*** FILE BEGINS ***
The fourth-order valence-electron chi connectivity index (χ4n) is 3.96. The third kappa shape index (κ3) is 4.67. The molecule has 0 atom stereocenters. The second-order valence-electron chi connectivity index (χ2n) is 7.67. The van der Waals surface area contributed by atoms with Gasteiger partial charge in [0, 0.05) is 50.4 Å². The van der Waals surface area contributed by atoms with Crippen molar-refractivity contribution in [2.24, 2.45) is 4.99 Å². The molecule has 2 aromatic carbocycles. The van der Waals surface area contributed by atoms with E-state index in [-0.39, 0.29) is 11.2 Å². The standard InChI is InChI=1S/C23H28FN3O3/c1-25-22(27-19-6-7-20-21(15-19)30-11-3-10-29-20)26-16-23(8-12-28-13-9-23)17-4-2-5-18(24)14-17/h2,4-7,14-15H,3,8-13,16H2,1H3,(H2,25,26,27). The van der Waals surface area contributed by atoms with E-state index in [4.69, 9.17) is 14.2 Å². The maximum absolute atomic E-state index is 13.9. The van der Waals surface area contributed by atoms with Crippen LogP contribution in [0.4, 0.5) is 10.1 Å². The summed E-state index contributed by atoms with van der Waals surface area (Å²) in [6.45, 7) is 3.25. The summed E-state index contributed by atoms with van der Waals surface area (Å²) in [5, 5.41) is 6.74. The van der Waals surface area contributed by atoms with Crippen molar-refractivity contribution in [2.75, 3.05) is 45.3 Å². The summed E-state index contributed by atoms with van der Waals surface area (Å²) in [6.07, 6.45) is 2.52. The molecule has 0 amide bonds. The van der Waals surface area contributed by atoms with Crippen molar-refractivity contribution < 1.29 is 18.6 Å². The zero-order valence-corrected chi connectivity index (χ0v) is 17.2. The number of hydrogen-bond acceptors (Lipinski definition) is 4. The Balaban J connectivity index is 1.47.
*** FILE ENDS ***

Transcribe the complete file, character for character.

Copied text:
The fourth-order valence-electron chi connectivity index (χ4n) is 3.96. The third kappa shape index (κ3) is 4.67. The molecule has 0 atom stereocenters. The second-order valence-electron chi connectivity index (χ2n) is 7.67. The van der Waals surface area contributed by atoms with Gasteiger partial charge in [0, 0.05) is 50.4 Å². The van der Waals surface area contributed by atoms with Crippen molar-refractivity contribution in [2.24, 2.45) is 4.99 Å². The molecule has 2 aromatic carbocycles. The van der Waals surface area contributed by atoms with E-state index in [-0.39, 0.29) is 11.2 Å². The standard InChI is InChI=1S/C23H28FN3O3/c1-25-22(27-19-6-7-20-21(15-19)30-11-3-10-29-20)26-16-23(8-12-28-13-9-23)17-4-2-5-18(24)14-17/h2,4-7,14-15H,3,8-13,16H2,1H3,(H2,25,26,27). The van der Waals surface area contributed by atoms with E-state index in [4.69, 9.17) is 14.2 Å². The maximum absolute atomic E-state index is 13.9. The van der Waals surface area contributed by atoms with Crippen LogP contribution in [0.4, 0.5) is 10.1 Å². The summed E-state index contributed by atoms with van der Waals surface area (Å²) in [6.45, 7) is 3.25. The summed E-state index contributed by atoms with van der Waals surface area (Å²) in [5, 5.41) is 6.74. The van der Waals surface area contributed by atoms with Crippen molar-refractivity contribution in [2.75, 3.05) is 45.3 Å². The summed E-state index contributed by atoms with van der Waals surface area (Å²) in [6.07, 6.45) is 2.52. The molecule has 0 amide bonds. The van der Waals surface area contributed by atoms with Crippen molar-refractivity contribution < 1.29 is 18.6 Å². The zero-order valence-corrected chi connectivity index (χ0v) is 17.2. The number of hydrogen-bond acceptors (Lipinski definition) is 4. The Balaban J connectivity index is 1.47.